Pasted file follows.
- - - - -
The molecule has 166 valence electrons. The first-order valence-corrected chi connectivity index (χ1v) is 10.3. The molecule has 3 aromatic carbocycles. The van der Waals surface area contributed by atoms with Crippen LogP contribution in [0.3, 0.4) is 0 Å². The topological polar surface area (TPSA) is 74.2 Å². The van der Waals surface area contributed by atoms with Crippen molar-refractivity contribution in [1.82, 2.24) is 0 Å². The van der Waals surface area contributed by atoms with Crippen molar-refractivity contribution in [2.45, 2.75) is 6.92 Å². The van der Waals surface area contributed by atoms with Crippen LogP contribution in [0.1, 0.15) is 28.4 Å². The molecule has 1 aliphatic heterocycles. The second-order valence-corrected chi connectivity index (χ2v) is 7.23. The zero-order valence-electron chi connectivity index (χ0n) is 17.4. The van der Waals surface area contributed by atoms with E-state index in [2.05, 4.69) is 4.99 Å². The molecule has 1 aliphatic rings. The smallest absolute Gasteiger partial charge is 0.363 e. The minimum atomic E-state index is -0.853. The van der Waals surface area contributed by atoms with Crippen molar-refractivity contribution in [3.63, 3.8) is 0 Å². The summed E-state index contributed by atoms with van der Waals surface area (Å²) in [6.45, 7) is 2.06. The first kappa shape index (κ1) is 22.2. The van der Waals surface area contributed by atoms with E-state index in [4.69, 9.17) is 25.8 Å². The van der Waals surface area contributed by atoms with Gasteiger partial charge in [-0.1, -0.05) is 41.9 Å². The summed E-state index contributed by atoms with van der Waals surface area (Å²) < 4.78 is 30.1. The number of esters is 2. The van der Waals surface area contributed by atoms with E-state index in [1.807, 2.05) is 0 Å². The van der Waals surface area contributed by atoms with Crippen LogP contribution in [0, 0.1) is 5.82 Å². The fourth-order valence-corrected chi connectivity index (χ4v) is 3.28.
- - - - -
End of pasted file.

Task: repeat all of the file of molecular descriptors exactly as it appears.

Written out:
The molecule has 166 valence electrons. The first-order valence-corrected chi connectivity index (χ1v) is 10.3. The molecule has 3 aromatic carbocycles. The van der Waals surface area contributed by atoms with Crippen LogP contribution in [0.3, 0.4) is 0 Å². The topological polar surface area (TPSA) is 74.2 Å². The van der Waals surface area contributed by atoms with Crippen molar-refractivity contribution in [1.82, 2.24) is 0 Å². The van der Waals surface area contributed by atoms with Crippen molar-refractivity contribution in [2.45, 2.75) is 6.92 Å². The van der Waals surface area contributed by atoms with Crippen LogP contribution in [0.1, 0.15) is 28.4 Å². The molecule has 1 aliphatic heterocycles. The second-order valence-corrected chi connectivity index (χ2v) is 7.23. The zero-order valence-electron chi connectivity index (χ0n) is 17.4. The van der Waals surface area contributed by atoms with E-state index in [2.05, 4.69) is 4.99 Å². The molecule has 1 aliphatic rings. The smallest absolute Gasteiger partial charge is 0.363 e. The minimum atomic E-state index is -0.853. The van der Waals surface area contributed by atoms with Crippen molar-refractivity contribution in [3.63, 3.8) is 0 Å². The summed E-state index contributed by atoms with van der Waals surface area (Å²) in [6.45, 7) is 2.06. The first kappa shape index (κ1) is 22.2. The van der Waals surface area contributed by atoms with E-state index in [4.69, 9.17) is 25.8 Å². The van der Waals surface area contributed by atoms with Gasteiger partial charge in [-0.1, -0.05) is 41.9 Å². The summed E-state index contributed by atoms with van der Waals surface area (Å²) < 4.78 is 30.1. The number of esters is 2. The van der Waals surface area contributed by atoms with E-state index in [1.807, 2.05) is 0 Å². The van der Waals surface area contributed by atoms with Crippen LogP contribution in [0, 0.1) is 5.82 Å². The fourth-order valence-corrected chi connectivity index (χ4v) is 3.28.